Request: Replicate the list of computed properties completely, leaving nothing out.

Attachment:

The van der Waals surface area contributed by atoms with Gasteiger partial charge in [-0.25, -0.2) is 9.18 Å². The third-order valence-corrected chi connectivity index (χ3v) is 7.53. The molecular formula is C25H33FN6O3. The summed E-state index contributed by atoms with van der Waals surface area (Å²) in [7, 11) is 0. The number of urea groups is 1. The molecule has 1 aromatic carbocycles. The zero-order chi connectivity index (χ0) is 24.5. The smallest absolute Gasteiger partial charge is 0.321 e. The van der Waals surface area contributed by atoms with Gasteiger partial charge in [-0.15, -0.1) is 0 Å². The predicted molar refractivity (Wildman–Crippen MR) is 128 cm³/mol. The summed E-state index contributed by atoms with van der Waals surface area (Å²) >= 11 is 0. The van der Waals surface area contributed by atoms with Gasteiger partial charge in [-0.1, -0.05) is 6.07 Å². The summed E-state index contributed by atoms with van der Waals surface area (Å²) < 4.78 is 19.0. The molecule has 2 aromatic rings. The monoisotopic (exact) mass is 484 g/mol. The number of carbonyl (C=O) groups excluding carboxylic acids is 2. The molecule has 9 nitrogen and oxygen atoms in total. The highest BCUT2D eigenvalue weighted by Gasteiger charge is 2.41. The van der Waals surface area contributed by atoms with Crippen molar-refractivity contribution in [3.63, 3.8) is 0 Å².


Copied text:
The van der Waals surface area contributed by atoms with Gasteiger partial charge in [-0.25, -0.2) is 9.18 Å². The third-order valence-corrected chi connectivity index (χ3v) is 7.53. The molecular formula is C25H33FN6O3. The summed E-state index contributed by atoms with van der Waals surface area (Å²) in [7, 11) is 0. The number of urea groups is 1. The molecule has 1 aromatic carbocycles. The zero-order chi connectivity index (χ0) is 24.5. The smallest absolute Gasteiger partial charge is 0.321 e. The van der Waals surface area contributed by atoms with Gasteiger partial charge in [-0.15, -0.1) is 0 Å². The predicted molar refractivity (Wildman–Crippen MR) is 128 cm³/mol. The summed E-state index contributed by atoms with van der Waals surface area (Å²) >= 11 is 0. The van der Waals surface area contributed by atoms with Gasteiger partial charge in [-0.1, -0.05) is 6.07 Å². The summed E-state index contributed by atoms with van der Waals surface area (Å²) < 4.78 is 19.0. The molecule has 2 aromatic rings. The monoisotopic (exact) mass is 484 g/mol. The number of carbonyl (C=O) groups excluding carboxylic acids is 2. The molecule has 9 nitrogen and oxygen atoms in total. The highest BCUT2D eigenvalue weighted by Gasteiger charge is 2.41. The van der Waals surface area contributed by atoms with Crippen molar-refractivity contribution in [3.63, 3.8) is 0 Å².